## Appendix A. Multipole potentials

We define in this appendix some concepts from the theory of multipole potentials and briefly review some of its properties relevant to the work presented in the main body of this paper. For a more detailed discussion of the fundamentals of the method and its application to a variety of problems, the reader is referred to the textbooks by Leal (2007, chap. 8) – who names it as the method of superposition of vector harmonic functions – and Hess (2015, chap. 10). The material included in this review is taken from the latter.

The multipole potentials can be defined as tensorial solutions of the Laplace equation. There are two classes of multipole potentials, namely, descending and ascending potentials. The descending multipole potentials tend to zero when
$r\rightarrow \infty$
and diverge when
$r\rightarrow 0$
, where
$r\equiv |\text{x}|$
and
$r^{2}=x_{m}x_{m}$
. The descending multipole potentials are defined by

The first two descending potentials are given by

and

with the second potential being known as the dipole potential. The quadrupole and octupole potential tensors are

and

respectively. The rank-four multipole potential tensor is

Multipole potentials satisfy

This property is helpful in solving differential equations with elliptic operators. Multipole potential tensors are symmetric in any pair of indexes and, because they solve Laplace equation, also vanish after contracting any pair of indexes.

Finally, for problems in interior domains, the so-called ascending multipoles are needed. They arise because in (A 7), the factor
$g^{\prime \prime }-2\ell r^{-1}g^{\prime }=r^{2\ell }(r^{-2\ell }g^{\prime })^{\prime }=0$
not only for
$g=1$
– leading to the descending multipoles – but also for
$g=r^{(2\ell +1)}$
. Therefore, Laplace equation is also solved by

which are known as ascending multipole potentials. They are zero at
$r=0$
and, for
$\ell >0$
, diverge when
$r\rightarrow \infty$
.

## Appendix B. Solution of the ordinary differential equations

Consider the real-valued function
$\unicode[STIX]{x1D711}(x)$
. The ordinary differential equations in (3.20*a*
) and (3.20*c*
) can be represented in the generic form

where
$n=0,1,2,\ldots$
and
$\unicode[STIX]{x1D706}$
is a given parameter. The exact solution of this differential equation can be extracted from the handbook of solutions of ordinary differential equations by Zaitsev & Polyanin (2002) (page 219). It can be written as

where
$J_{n+1/2}$
and
$Y_{n+1/2}$
are the Bessel functions of half-integer order of the first and second kind, respectively,
$i$
is the imaginary number, and
${\mathcal{A}}_{0}$
and
${\mathcal{B}}_{0}$
are arbitrary constants. With the relations (e.g. Arfken *et al.*, 2012, chap. 14; or Abramowitz & Stegun, 1972, chap. 9)

and

where
$I_{\unicode[STIX]{x1D708}}$
and
$K_{\unicode[STIX]{x1D708}}$
are the modified Bessel functions of the first and second kind, respectively, and
$\unicode[STIX]{x1D708}$
may be a complex number, and introducing the modified spherical Bessel functions (notice the different scaling factors in these definitions)

we can write solution (B 2) as

This result indicates that the substitution
$\unicode[STIX]{x1D711}(x)=x^{\unicode[STIX]{x1D700}}\tilde{\unicode[STIX]{x1D711}}(\unicode[STIX]{x1D706}x)$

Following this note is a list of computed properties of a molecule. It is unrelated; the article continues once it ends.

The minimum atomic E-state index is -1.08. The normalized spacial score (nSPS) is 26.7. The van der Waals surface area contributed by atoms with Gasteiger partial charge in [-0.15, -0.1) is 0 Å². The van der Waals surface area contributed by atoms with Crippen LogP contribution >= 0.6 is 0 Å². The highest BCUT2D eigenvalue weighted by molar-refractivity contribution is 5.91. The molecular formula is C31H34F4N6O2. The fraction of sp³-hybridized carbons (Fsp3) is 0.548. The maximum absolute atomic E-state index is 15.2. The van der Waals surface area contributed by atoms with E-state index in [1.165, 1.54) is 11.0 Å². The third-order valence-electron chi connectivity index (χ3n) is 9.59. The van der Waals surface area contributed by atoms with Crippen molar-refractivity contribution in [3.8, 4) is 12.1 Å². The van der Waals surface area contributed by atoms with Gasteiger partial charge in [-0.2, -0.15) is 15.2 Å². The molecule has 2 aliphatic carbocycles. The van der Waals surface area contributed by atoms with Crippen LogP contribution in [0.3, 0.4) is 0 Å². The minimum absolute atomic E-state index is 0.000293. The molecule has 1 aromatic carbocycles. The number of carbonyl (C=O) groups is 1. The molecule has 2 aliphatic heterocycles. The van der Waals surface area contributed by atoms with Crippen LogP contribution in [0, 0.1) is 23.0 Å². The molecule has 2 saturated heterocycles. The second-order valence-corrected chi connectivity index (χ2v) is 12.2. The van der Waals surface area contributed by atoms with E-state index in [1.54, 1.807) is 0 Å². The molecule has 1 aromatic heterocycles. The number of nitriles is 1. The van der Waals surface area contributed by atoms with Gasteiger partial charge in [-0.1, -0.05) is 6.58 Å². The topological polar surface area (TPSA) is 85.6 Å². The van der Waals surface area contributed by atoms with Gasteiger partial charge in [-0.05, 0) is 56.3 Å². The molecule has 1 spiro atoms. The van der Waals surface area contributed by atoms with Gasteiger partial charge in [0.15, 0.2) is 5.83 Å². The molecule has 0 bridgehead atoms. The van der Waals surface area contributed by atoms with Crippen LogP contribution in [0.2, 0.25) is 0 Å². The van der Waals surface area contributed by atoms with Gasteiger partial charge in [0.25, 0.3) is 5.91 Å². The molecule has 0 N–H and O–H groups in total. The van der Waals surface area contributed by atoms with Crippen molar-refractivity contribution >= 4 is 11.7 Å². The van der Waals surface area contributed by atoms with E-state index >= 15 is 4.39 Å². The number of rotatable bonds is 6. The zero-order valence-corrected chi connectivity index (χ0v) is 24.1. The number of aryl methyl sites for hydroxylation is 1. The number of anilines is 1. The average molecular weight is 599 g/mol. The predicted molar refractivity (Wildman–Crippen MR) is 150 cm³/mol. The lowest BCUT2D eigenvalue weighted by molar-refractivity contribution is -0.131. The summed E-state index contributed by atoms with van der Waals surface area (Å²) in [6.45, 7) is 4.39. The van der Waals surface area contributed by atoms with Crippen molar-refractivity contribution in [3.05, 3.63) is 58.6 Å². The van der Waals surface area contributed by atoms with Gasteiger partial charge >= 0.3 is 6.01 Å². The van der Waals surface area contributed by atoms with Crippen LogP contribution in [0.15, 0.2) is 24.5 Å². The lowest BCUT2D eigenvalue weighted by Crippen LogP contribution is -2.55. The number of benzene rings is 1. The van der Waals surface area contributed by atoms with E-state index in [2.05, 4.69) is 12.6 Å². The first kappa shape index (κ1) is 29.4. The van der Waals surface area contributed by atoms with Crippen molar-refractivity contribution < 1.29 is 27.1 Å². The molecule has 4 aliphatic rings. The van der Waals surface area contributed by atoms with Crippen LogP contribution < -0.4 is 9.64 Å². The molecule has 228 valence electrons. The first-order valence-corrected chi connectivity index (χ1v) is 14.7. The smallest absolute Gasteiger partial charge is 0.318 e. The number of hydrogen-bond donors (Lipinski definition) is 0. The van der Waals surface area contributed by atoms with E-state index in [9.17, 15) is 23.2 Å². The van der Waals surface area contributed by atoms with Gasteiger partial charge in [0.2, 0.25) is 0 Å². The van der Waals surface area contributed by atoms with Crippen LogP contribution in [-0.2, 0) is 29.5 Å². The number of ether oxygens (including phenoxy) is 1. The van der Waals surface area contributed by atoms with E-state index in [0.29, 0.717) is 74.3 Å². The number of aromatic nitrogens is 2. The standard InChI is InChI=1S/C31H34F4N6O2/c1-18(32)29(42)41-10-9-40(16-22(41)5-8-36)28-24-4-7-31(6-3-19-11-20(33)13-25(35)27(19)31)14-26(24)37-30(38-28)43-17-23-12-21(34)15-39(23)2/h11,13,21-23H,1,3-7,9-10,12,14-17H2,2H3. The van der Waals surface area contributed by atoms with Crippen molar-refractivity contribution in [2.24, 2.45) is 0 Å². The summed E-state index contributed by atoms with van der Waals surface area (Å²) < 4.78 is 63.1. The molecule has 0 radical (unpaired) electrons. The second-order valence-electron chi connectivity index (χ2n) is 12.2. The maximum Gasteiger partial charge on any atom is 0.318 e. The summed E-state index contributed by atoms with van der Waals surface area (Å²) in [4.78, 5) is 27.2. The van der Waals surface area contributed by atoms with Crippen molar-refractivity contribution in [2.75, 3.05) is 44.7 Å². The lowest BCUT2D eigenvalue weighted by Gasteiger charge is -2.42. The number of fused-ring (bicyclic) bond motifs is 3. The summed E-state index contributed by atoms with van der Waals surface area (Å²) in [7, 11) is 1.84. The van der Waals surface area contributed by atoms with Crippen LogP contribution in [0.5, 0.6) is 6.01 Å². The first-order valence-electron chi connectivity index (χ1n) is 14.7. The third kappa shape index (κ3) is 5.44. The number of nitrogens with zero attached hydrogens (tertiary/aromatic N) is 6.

in (B 1) with the choice
$\unicode[STIX]{x1D700}=n+1$
leads to the modified spherical Bessel differential equation for
$\tilde{\unicode[STIX]{x1D711}}$
, an expression that, unlike (B 1), is rather well-known. Because
$i_{n}(x)$
grows unbounded whereas
$k_{n}(x)$
tends to zero when
$x\rightarrow \infty$
, we set
${\mathcal{A}}_{0}=0$
in order to use (B 7) to represent the solutions of (3.20*a*
) and (3.20*c*
) in the main body of the document. Finally, we can write
$k_{n}$
in terms of elementary functions with the relations

which can be extended with the recurrence formula
$k_{n-1}(x)-k_{n+1}(x)=-(2n+1)k_{n}(x)/x$
(Arfken *et al.*
2012). Using (B 9) and (B 10), we can obtain the expressions in (3.21*a*
) and (3.21*c*
), respectively.

## Appendix D. Thermophoretic force and drag from Grad’s 13-moment method and from other approaches

Following Young’s (2011) work, the non-dimensional thermophoretic force and velocity drag resulting from Grad’s 13-moment method G13 are given by

and

respectively, where
$Kn^{\prime }=\sqrt{\unicode[STIX]{x03C0}/2}\,Kn$
. For the results presented in this paper, the thermal creep, velocity slip and temperature jump coefficients take, respectively, the Maxwell–Smoluchowski values, namely,
$K_{tc}~=~3/4$
,
$C_{m}~=~1$
and
$C_{e}~=~15/8$
(Young 2011). It should be said that the first closing parenthesis in the numerator of (D 1) and the factor
$Kn^{\prime }$
after coefficient
$C_{m}$
in the numerator of (D 2) as well as the second closing parenthesis in the denominators of both (D 1) and (D 2) are missing in Young’s (2011) article (see his formulae (32a) and (32b)). When passing the limit
$\unicode[STIX]{x1D6EC}\rightarrow \infty$
in (D 2), we recover the factor obtained by Lockerby & Collyer (2016) in their formula (5.5), who have already noted the typographical errors in Young’s paper for
$\unicode[STIX]{x1D6F9}$
.

The interpolation formula presented by Young (2011) for the thermophoretic force is

with
$K_{tc}~=~1.10$
,
$C_{m}~=~1.13$
,
$C_{e}~=~2.17$
and
$C_{int}=0.5$
.

For completeness, we add the expressions used in this paper for the free-molecule regime (
$Kn^{\prime }\gg 1$
). For the non-dimensional thermophoretic force, Waldmann (1959) obtained

whereas, for the drag caused by a free stream past a sphere, Epstein (1924) obtained

These expressions are extracted from table 1 of Young’s article.

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